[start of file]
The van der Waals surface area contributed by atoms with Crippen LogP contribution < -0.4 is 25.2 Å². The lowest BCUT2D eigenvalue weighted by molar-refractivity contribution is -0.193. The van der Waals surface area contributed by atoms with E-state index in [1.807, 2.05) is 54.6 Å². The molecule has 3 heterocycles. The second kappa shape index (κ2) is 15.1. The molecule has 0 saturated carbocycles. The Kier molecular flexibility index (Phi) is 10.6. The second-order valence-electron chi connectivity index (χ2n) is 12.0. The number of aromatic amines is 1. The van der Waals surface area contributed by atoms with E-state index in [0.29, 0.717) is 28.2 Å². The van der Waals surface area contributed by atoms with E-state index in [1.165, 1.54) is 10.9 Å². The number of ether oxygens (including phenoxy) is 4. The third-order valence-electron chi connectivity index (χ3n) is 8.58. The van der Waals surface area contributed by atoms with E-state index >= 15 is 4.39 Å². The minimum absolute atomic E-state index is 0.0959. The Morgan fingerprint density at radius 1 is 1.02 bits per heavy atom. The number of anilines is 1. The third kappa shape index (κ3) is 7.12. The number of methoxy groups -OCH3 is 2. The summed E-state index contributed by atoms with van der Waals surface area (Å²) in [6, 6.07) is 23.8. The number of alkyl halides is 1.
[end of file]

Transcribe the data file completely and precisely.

The van der Waals surface area contributed by atoms with Crippen LogP contribution < -0.4 is 25.2 Å². The lowest BCUT2D eigenvalue weighted by molar-refractivity contribution is -0.193. The van der Waals surface area contributed by atoms with E-state index in [1.807, 2.05) is 54.6 Å². The molecule has 3 heterocycles. The second kappa shape index (κ2) is 15.1. The molecule has 0 saturated carbocycles. The Kier molecular flexibility index (Phi) is 10.6. The second-order valence-electron chi connectivity index (χ2n) is 12.0. The number of aromatic amines is 1. The van der Waals surface area contributed by atoms with E-state index in [0.29, 0.717) is 28.2 Å². The van der Waals surface area contributed by atoms with E-state index in [1.165, 1.54) is 10.9 Å². The number of ether oxygens (including phenoxy) is 4. The third-order valence-electron chi connectivity index (χ3n) is 8.58. The van der Waals surface area contributed by atoms with E-state index >= 15 is 4.39 Å². The minimum absolute atomic E-state index is 0.0959. The Morgan fingerprint density at radius 1 is 1.02 bits per heavy atom. The number of anilines is 1. The third kappa shape index (κ3) is 7.12. The number of methoxy groups -OCH3 is 2. The summed E-state index contributed by atoms with van der Waals surface area (Å²) in [6, 6.07) is 23.8. The number of alkyl halides is 1.